How to Create a Portable Version of Windows 8 Without Extra Software

By Taylor Gibb on August 13th, 2012

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For a long time Linux users have been able to install their OS onto a portable USB drive, but Windows just caught up. Read on to find out how you can install Windows 8 onto a USB drive so you can take it wherever you go.

Note: This was written on the RTM version of Windows 8 Enterprise and you will need to have an RTM build of the Enterprise edition to complete the steps in this article.

Using Windows To Go to Create a Portable Workspace

Press the Win + X keyboard combination and select Control Panel from the context menu.

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You will need to change your Control Panel view to the Small Icons view.

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You should now see Windows To Go near the bottom of the Control Panel, click on it.

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You will now need to select the USB drive you would like to turn into a portable workspace, then click next.

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The wizard will automatically scan your CD\DVD and Removable drives for valid Windows installation files, once you have selected a version of Windows click next.

Note: If you store your installation files elsewhere you will need to add it as a search location.

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You can optionally set a BitLocker password, but we’ll pass on this option for now.

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Once you have reached the end of the wizard, you will be warned that your USB drive will be formatted. You can then click on create to kick of the creation process.

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That’s all there is to it, you now have a bootable USB with Windows on it.

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Note: Your portable USB will not show up in Explorer, this leaves us with a problem later on when you don’t need to use it as a Portable Workspace anymore.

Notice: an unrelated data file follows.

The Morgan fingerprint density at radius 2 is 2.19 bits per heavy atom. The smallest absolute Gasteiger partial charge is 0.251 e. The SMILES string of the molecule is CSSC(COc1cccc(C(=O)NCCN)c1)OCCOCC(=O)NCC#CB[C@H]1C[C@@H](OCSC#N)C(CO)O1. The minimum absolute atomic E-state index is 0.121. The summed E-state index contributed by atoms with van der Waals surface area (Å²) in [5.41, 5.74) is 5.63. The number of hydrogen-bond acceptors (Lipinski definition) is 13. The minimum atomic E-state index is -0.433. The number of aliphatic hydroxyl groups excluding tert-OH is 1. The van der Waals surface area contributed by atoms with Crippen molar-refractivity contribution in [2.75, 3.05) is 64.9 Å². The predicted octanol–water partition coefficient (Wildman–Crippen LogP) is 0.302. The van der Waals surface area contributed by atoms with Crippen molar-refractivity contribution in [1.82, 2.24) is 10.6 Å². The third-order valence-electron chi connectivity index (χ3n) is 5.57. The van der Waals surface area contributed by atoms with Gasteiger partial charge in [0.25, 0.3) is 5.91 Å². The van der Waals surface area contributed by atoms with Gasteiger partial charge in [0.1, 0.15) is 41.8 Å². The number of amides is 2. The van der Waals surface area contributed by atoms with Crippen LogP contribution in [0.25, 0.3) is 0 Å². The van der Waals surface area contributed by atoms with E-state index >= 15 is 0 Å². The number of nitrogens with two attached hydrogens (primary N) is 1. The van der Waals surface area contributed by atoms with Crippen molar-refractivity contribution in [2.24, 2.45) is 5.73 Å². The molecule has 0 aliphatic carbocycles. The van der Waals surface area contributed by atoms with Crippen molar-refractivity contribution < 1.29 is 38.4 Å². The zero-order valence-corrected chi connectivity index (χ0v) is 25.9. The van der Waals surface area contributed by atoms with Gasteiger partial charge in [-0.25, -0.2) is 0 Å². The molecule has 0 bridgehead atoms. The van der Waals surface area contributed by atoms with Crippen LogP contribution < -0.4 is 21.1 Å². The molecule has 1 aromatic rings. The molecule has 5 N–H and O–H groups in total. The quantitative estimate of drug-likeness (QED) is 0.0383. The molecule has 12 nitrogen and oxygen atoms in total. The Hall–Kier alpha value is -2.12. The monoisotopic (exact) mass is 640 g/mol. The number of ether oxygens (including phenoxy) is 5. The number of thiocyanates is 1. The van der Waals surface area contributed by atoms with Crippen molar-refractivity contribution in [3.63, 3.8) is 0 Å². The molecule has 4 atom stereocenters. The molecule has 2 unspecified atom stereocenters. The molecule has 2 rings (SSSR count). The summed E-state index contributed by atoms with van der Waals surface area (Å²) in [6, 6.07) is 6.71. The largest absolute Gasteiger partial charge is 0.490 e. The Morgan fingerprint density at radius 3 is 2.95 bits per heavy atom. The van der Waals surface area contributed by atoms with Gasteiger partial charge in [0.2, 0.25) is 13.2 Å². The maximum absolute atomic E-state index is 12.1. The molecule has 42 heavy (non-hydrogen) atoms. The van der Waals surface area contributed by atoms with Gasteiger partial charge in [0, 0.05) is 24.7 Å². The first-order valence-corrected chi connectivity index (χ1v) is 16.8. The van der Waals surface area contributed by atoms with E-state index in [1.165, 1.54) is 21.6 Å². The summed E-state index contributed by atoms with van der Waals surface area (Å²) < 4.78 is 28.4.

How To Reformat Your Windows To Go USB Drive

If you’re done using Windows on a drive, you can reformat the drive, but you’ll need to open a command prompt and type diskpart, then press enter.

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Once you enter Diskpart you will need to find out which drive is the one you need to format, the list disk command will show you all the drive currently connected to your system. Take note of your drive number because we will need it in the next step.

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We now need to select the disk, you can simply use the select disk command along with your drive number from the previous step.

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Now that the disk is selected we can go ahead and wipe it.

Note: Clean is a ruthless command that will wipe all the file systems off your drive without any warnings, if you have selected the wrong drive previously this will result is a loss of data so make sure you have the right drive selected.

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We can now use the Win + R keyboard combination to bring up the run box  and open Disk Management.

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As soon as the Management console opens you will need to initialize the disk.

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Then you can go ahead and create your drives partition.

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That’s all there is to it.

Taylor Gibb is a Microsoft MVP and all round geek, he loves everything from Windows 8 to Windows Server 2012 and even C# and PowerShell. You can also follow him on Google+

  • Published 08/13/12
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